Slowly but surely the English courts are defining the legal status of cryptocurrencies by confirming the rights that go with them, which is increasing the security and the value of cryptoassets
Sir Geoffrey Vos, chancellor of the High Court, launched the LawTech statement on cryptoassets and smart contracts in November 2019, which was a first step towards the "responsible future utilisation" of blockchain-based assets. He said "there is no point in introducing regulations until you properly understand the legal status of the asset class that you are regulating".
Although there are now a number of consultations in the pipeline (such as that from HM Treasury), there has been no substantial regulation of cryptoassets (apart from changes in the AML regulation). Meanwhile, the English courts have been slowly but surely building a body of common law setting out the framework of the legal status of cryptoassets.
What? Bitcoin as property
In late 2019, the High Court handed down two decisions in Robertson v Persons Unknown (unreported) and AA v Persons Unknown confirming that Bitcoin were intangible "property" capable of being subject to a freezing order. In Roberston, the court was prepared to grant the freezing order on the basis that a Bitcoin is a thing over which it was possible to exert proprietary rights (even if the precise nature of the right was not identified) and grant an interim asset preservation order to protect Mr Robertson’s interest.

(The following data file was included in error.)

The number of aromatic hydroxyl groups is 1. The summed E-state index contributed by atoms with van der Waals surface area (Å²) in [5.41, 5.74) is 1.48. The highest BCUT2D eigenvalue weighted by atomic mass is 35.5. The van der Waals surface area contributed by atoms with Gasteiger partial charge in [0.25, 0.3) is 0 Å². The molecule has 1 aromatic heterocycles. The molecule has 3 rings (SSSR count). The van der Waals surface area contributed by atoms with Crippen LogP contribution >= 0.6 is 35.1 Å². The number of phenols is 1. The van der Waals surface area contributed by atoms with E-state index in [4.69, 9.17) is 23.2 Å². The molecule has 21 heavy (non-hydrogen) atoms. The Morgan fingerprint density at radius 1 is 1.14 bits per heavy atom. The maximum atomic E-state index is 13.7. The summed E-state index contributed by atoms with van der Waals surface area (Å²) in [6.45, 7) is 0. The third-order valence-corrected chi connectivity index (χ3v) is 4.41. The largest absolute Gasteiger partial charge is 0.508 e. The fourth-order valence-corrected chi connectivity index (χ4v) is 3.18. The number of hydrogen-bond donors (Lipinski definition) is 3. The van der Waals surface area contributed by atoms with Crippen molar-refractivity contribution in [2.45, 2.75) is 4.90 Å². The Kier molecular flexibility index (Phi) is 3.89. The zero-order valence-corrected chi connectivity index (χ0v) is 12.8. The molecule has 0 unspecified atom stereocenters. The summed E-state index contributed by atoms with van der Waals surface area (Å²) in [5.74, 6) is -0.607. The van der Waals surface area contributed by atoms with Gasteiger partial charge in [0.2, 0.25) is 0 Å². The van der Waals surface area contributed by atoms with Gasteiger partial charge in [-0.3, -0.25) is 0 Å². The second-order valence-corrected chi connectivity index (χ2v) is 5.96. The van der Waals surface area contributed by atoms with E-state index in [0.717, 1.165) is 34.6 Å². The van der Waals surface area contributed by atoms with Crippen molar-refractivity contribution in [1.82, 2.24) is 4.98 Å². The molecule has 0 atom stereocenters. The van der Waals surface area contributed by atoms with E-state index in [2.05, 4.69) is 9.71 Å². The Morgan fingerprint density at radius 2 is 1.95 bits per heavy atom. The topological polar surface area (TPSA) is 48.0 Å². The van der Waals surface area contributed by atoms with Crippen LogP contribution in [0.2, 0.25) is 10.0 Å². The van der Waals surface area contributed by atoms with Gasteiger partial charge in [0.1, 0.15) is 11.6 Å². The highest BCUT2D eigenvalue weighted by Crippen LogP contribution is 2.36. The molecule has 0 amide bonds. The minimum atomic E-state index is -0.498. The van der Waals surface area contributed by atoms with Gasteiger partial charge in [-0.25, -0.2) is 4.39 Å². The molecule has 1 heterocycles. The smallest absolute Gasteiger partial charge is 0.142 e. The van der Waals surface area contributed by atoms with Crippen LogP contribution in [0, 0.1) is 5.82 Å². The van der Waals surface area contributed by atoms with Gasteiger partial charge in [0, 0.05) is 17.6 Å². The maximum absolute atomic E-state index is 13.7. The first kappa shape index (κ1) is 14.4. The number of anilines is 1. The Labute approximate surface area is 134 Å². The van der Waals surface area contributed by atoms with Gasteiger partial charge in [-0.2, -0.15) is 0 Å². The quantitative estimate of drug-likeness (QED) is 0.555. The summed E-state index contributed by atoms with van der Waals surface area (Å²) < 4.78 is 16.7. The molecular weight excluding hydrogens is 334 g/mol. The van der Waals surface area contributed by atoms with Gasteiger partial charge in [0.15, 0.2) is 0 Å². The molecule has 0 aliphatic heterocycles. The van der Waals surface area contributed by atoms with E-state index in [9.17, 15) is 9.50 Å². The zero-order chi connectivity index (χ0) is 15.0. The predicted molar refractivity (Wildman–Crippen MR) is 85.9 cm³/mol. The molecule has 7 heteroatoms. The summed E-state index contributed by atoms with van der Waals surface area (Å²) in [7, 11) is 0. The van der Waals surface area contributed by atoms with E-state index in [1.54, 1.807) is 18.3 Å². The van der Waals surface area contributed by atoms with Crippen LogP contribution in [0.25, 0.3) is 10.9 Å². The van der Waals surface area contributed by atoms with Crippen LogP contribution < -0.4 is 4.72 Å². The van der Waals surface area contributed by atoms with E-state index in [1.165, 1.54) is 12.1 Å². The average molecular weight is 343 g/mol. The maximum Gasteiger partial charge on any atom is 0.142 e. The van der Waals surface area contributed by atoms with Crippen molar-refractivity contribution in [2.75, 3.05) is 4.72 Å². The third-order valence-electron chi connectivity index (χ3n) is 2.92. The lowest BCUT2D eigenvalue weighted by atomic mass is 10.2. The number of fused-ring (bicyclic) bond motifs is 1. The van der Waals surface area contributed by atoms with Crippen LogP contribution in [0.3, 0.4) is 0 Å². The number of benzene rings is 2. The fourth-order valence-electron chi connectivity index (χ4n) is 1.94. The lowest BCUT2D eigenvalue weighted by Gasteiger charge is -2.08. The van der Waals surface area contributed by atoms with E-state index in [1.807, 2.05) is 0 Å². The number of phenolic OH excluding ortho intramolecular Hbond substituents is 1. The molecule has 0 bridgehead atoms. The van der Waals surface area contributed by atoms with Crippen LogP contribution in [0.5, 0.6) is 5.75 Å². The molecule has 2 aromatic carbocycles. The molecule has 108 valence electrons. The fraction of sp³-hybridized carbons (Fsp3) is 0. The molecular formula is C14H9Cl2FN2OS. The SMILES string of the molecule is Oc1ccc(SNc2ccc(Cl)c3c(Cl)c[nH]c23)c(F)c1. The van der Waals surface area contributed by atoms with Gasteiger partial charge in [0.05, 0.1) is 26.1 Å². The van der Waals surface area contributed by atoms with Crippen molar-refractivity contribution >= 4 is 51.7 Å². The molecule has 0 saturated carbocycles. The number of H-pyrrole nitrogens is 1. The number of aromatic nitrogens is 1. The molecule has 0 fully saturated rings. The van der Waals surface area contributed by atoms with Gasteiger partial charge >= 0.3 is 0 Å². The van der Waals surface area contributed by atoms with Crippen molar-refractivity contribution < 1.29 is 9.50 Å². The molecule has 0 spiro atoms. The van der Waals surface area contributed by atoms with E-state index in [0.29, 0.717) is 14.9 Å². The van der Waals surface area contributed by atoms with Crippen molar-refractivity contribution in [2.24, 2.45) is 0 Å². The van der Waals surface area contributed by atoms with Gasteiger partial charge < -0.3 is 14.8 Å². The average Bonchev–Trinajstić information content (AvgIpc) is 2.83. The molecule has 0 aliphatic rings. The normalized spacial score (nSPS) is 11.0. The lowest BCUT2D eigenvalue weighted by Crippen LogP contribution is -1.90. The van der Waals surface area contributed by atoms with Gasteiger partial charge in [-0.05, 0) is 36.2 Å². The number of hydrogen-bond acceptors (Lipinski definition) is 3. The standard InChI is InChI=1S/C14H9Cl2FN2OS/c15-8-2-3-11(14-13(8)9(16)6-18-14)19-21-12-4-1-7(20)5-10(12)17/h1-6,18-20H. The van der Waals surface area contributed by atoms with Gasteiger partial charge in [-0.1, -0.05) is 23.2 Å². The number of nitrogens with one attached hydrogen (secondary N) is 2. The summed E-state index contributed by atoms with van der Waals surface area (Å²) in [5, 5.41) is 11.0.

In AA, Bryan J was willing to go further and state that it was not necessary to fit Bitcoin within an existing category of property (chose in action or chose in possession) provided that it met the English law criteria for property (as set out by Lord Wilberforce in National Provincial Bank v Ainsworth): namely they were:
- identifiable by third parties;
- capable in their nature of being transferred to third parties; and
- capable of some degree of permanence.
As such, Bryan J was satisfied – at least to the level required for the purposes of an application for interim relief – that Bitcoin constituted property, and was capable of being the subject of a proprietary injunction.
Where? What laws apply
Due to the nature of the interim remedies sought in Robertson and AA it was not necessary for the English court to grapple with the issue of jurisdiction – where in the world the Bitcoin were such that the English court (or otherwise) has the power to make orders in respect of them and what laws should apply to them?
Ion Science Limited & Duncan Johns v Persons Unknown, Binance Holdings Limited and Payward Limited was (the first) case before the Commercial Court dealing with fraud. However, it is also the first case where the court consider the location of cryptoassets for the purpose of the applicable law (known as the lex situs).
In summary, the case involved allegations of fraud. The applicants alleged that the first respondent had, in the guise of Neo Captial, an institution that subsequently turned out to be a false alias, induced them to invest a total of 64.35 BTC (then around £580,000) in relation to an initial coin offering (ICO) for a new cryptocurrency called Uvexo and, later, Oileum.